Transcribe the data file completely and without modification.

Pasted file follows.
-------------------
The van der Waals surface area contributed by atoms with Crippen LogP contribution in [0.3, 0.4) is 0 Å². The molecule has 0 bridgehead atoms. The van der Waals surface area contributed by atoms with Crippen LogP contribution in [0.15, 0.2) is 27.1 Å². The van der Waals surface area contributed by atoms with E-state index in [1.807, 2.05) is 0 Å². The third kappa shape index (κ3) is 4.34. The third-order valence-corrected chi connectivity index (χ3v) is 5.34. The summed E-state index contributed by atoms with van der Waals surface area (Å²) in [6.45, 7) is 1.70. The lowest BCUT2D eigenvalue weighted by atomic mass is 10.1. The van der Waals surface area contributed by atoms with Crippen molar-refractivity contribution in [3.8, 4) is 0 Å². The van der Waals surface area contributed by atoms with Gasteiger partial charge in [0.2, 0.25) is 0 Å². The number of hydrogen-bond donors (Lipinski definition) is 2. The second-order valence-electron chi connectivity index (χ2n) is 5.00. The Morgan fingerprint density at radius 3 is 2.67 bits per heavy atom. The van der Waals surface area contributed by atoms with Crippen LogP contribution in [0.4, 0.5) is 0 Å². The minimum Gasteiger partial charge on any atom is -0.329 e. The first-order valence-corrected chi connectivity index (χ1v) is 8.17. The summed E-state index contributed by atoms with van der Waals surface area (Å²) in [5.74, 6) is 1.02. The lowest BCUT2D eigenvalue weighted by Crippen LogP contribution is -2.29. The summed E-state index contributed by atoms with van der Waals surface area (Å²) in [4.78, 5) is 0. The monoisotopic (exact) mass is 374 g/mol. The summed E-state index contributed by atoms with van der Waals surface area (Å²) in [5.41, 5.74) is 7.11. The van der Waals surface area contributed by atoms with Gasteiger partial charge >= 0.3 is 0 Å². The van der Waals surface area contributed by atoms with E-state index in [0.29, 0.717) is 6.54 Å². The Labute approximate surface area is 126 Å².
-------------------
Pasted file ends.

The van der Waals surface area contributed by atoms with Crippen LogP contribution in [0.3, 0.4) is 0 Å². The molecule has 0 bridgehead atoms. The van der Waals surface area contributed by atoms with Crippen LogP contribution in [0.15, 0.2) is 27.1 Å². The van der Waals surface area contributed by atoms with E-state index in [1.807, 2.05) is 0 Å². The third kappa shape index (κ3) is 4.34. The third-order valence-corrected chi connectivity index (χ3v) is 5.34. The summed E-state index contributed by atoms with van der Waals surface area (Å²) in [6.45, 7) is 1.70. The lowest BCUT2D eigenvalue weighted by atomic mass is 10.1. The van der Waals surface area contributed by atoms with Crippen molar-refractivity contribution in [3.8, 4) is 0 Å². The van der Waals surface area contributed by atoms with Gasteiger partial charge in [0.2, 0.25) is 0 Å². The number of hydrogen-bond donors (Lipinski definition) is 2. The second-order valence-electron chi connectivity index (χ2n) is 5.00. The Morgan fingerprint density at radius 3 is 2.67 bits per heavy atom. The van der Waals surface area contributed by atoms with Crippen LogP contribution in [0.4, 0.5) is 0 Å². The minimum Gasteiger partial charge on any atom is -0.329 e. The first-order valence-corrected chi connectivity index (χ1v) is 8.17. The summed E-state index contributed by atoms with van der Waals surface area (Å²) in [5.74, 6) is 1.02. The lowest BCUT2D eigenvalue weighted by Crippen LogP contribution is -2.29. The summed E-state index contributed by atoms with van der Waals surface area (Å²) in [4.78, 5) is 0. The monoisotopic (exact) mass is 374 g/mol. The summed E-state index contributed by atoms with van der Waals surface area (Å²) in [5.41, 5.74) is 7.11. The van der Waals surface area contributed by atoms with Gasteiger partial charge >= 0.3 is 0 Å². The van der Waals surface area contributed by atoms with E-state index in [0.29, 0.717) is 6.54 Å². The Labute approximate surface area is 126 Å².